CZJ may refer to:
Carl Zeiss (German pronunciation: [ˌkaʁl ˈtsaɪs]) is a German manufacturer of optical systems, industrial measurements and medical devices, founded in Jena, Germany in 1846 by optician Carl Zeiss.
The Tessar is a famous photographic lens design conceived by the German physicist Paul Rudolph in 1902 while he worked at the Zeiss optical company and patented by Zeiss in Germany; the lens type is usually known as the Zeiss Tessar.
The double Gauss lens is a compound lens used mostly in camera lenses that reduces optical aberrations over a large focal plane.
Swan River Airport, (IATA: ZJN, ICAO: CZJN), is located adjacent to Swan River, Manitoba, Canada.
Jenpeg Airport, (IATA: ZJG, ICAO: CZJG), is located 1.6 nautical miles (3.0 km; 1.8 mi) southwest of Jenpeg, Manitoba, Canada.
The Czech Republic (/ˈtʃɛk rᵻˈpʌblɪk/ CHEK-rə-PUB-lik; Czech: Česká republika, Czech pronunciation: [ˈt͡ʃɛskaː ˈrɛpuˌblɪka]), also known by the short name Czechia (/ˈtʃɛkiə/, CHEK-ee-ə; Czech: Česko, pronounced [ˈt͡ʃɛsko]), is a nation state in Central Europe bordered by Germany to the west, Austria to the south, Slovakia to the east and Poland to the northeast.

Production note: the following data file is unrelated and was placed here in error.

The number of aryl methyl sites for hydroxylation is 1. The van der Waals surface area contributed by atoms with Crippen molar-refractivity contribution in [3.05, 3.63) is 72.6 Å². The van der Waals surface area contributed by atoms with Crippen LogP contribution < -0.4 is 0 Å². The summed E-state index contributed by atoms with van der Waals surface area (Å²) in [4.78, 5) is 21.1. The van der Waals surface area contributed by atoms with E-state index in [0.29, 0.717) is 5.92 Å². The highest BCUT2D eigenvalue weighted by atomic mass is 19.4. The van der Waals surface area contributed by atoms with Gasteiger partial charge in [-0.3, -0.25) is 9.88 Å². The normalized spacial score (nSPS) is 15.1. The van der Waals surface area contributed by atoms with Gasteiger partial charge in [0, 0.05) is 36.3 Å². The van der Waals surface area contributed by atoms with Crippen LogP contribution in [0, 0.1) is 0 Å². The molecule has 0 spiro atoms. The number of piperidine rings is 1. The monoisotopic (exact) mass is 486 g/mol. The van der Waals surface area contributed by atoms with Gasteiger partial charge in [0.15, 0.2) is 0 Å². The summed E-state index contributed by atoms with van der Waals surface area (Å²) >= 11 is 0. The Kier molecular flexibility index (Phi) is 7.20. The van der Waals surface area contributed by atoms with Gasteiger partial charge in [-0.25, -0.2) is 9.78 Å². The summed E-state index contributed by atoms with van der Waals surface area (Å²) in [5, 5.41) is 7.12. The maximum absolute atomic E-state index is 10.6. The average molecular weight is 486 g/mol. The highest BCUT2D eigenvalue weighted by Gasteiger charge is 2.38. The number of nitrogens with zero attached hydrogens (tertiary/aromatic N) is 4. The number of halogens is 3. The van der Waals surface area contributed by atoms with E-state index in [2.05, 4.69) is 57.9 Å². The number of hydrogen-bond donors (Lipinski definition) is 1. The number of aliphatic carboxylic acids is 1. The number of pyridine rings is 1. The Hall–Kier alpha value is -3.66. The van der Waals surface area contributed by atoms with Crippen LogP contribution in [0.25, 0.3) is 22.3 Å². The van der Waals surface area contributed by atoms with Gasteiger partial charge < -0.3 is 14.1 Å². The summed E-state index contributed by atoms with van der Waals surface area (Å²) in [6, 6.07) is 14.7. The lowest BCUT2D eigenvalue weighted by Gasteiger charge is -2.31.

Czechoslovakia or Czecho-Slovakia /ˌtʃɛkoʊsloʊˈvækiə, -kə-, -slə-, -ˈvɑː-/ (Czech and Slovak: Československo, Česko-Slovensko) was a sovereign state in Central Europe that existed from October 1918, when it declared its independence from the Austro-Hungarian Empire, until its peaceful dissolution into the Czech Republic and Slovakia on 1 January 1993.
Czech (/ˈtʃɛk/; čeština Czech pronunciation: [ˈt͡ʃɛʃcɪna]), historically also Bohemian (/boʊˈhiːmiən, bə-/; lingua Bohemica in Latin), is a West Slavic language of the Czech–Slovak group, that is strongly influenced by Latin and German.
Cajuns (/ˈkeɪdʒən/; French: les Cadiens or Les Cadiens or les Acadiens, [le kadʒɛ̃, lez‿akadʒɛ̃]) are an ethnic group mainly living in the U.S.